Debt Is The New Darling For CRE Investors Looking For Alternative Deals
Under a cloud of economic gloom, investors across the U.S. CRE landscape are faced with a tough year for placing capital, and are looking for alternatives to the typical avenues as they search for returns.
As a result, commercial real estate investors are turning toward the relative certainty of real estate debt in its various forms as the top favored alternative investment class, according to a recent survey by CBRE. Though the economy is wobbly, debt associated with real estate – especially in-demand property types such as multifamily and industrial – can offer the certainty of higher returns.
“In a market of heightened uncertainty, debt becomes more attractive as an alternative investment,” CBRE U.S. President of Debt & Structured Finance Rachel Vinson told Bisnow. “That's due to the combination of need for short-term capital and a higher interest rate environment, which is providing opportunistic capital the ability to generate higher returns relative to other investment classes,” she said.
Real estate debt was the most attractive alternative investment, according to the survey, favored by nearly 16% of respondents. Next in line was build-to-rent and life sciences at just over 10% each, followed by self-storage, affordable housing and data centers.
The survey finding refers to the spectrum of possible CRE debt, CBRE Senior Director of Capital Markets Research Darin Mellott said.
“We were intentionally general on this particular question,” Mellott said. “In times like these, there will no doubt be investors looking for distress. However, there are others who will be happy to deploy capital for assets with stronger fundamentals as well.”
Distressed debt is increasingly easy to find as more property owners default on mortgage payments, and it’s growing in popularity in spite of the relative risk.
“There will be more opportunities to purchase distressed debt than ever,” said Thompson Coburn partner Simran Bindra, an attorney who primarily represents real estate lenders.
“Lenders will likely be more aggressive in terms of foreclosing on assets than they were during the 2008 crisis for a couple of reasons,” Bindra said. “The first is that this is a very different, and much less favorable, interest rate environment. This makes the potential exit for borrowers who are in trouble more limited than in prior years.”
Also, more financial institutions are hunting for deposits, he said. There is a push across banking institutions to build up deposits to try and fully match up to originations which, in turn, gives institutions an incentive to attempt to recoup capital and lend it out at the higher rates.
“If there are assets that do not seem to have a clear exit, lenders are more likely now than before to attempt to pull back their capital,” Bindra said.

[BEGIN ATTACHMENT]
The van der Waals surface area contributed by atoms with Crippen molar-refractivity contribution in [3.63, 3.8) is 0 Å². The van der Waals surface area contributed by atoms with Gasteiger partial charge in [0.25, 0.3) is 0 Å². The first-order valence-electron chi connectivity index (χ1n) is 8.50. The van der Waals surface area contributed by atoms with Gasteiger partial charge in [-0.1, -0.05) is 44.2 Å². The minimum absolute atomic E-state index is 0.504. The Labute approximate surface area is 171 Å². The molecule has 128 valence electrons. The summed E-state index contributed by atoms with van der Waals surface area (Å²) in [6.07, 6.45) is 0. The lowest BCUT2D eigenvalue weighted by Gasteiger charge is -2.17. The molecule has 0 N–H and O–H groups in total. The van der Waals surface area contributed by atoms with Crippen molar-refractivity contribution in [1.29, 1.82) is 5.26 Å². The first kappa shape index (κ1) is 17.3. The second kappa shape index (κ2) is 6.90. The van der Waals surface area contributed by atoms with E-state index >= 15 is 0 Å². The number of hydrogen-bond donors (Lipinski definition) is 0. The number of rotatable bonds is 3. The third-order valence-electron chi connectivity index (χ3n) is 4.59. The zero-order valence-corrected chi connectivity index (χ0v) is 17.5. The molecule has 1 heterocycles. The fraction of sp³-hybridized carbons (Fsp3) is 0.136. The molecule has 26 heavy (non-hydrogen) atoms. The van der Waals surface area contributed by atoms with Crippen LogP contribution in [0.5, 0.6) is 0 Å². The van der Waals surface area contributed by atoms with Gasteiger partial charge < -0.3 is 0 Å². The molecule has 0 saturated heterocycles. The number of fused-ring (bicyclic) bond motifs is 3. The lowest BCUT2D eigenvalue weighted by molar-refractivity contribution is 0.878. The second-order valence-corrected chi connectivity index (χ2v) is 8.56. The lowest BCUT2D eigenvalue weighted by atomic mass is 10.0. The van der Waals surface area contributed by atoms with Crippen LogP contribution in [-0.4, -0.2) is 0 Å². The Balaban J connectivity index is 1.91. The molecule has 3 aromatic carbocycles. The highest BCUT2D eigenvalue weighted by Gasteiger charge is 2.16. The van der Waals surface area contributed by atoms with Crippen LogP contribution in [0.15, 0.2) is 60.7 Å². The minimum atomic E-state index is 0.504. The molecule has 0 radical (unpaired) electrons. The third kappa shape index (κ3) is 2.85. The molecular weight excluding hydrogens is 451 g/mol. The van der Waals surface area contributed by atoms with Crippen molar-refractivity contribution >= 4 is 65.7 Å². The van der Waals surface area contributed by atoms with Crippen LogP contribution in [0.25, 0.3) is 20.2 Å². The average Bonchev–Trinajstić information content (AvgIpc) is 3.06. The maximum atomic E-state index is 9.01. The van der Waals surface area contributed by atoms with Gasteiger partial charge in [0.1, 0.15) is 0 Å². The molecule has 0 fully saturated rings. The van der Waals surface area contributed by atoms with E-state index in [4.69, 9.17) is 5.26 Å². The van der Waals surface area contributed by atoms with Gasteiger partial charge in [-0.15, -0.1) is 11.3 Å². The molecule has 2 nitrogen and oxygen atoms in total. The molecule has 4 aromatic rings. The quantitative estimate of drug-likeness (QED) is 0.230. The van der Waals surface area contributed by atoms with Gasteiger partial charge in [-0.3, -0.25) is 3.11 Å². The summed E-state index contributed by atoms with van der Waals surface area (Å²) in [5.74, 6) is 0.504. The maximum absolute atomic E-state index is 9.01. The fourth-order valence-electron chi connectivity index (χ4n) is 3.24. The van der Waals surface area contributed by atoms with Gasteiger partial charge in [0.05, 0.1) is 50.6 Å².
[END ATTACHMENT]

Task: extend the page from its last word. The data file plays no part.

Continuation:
A climate of more aggressive foreclosures may offer new opportunities for investors looking to distressed loans as a way to get the underlying assets on the cheap — so-called 'loan to own' lenders, who either make a premium on the transaction through higher rates, fees and exit premiums — or eventually foreclose and own the asset securing the loan.
“It's easy to imagine aggressive lenders with an appetite to purchase nonperforming debt and who would happily exercise remedies against the underlying borrowers to own the asset,” Bindra said.
“But it's also important to note that there are also active opportunities to buy performing debt,” Bindra said. “We've even seen an uptick in loan participations, for example. Financial institutions obviously want to keep making deals, but are balancing the needs to have originations match deposits and keep dry powder, and more willing than ever to bring on co-lenders and participants.”
Blackstone executives said on the company's fourth-quarter earnings call that real estate debt will be one of the prime focuses of its capital raising efforts in 2023, along with life sciences and sustainable energy.
The investment giant is considering a fifth debt fund, “which will be a meaningful chunk” of the $50B that the company still aims to raise to meet its goal of $150B, Blackstone President and Chief Operating Officer Jon Gray said.
In December, Bisnow reported Goldman Sachs is raising money for a new real estate debt fund, which will aim to fill the gap left by banks wary of lending during the current economic climate.
According to notices filed with the Securities and Exchange Commission, Goldman has begun raising money for West Street Real Estate Credit Partners IV, starting with an initial $366M.
Harbor Group International recently closed on a $1.6B fund, HGI Multifamily Credit Fund, to finance multifamily properties. One major institutional investor, the Canada Pension Plan Investment Board, has put $585M into the fund, according to Harbor Group. The fund offers capital at rates of about 8% to 12%.
“In the current rate environment, it's a good time to be a debt investor in the commercial real estate market, particularly in the multifamily sector, where fundamentals remain strong,” Harbor Group President Richard Litton said.
One reason is that multifamily owners are facing maturing debt and expiring interest rate caps, and so will likely face liquidity pressures and will need access to debt capital, Litton said.
Maturing CRE debt is ballooning, according to a recent report by CRED iQ, which found that $162B in debt associated with all property types is coming due this year, with much more to follow in the coming years.
“As many traditional lenders remain on the sidelines, there’s an active market for alternative lenders in the multifamily sector,” Litton said. “We remain committed to our investment strategies, focusing first and foremost on fundamentals at the property level.”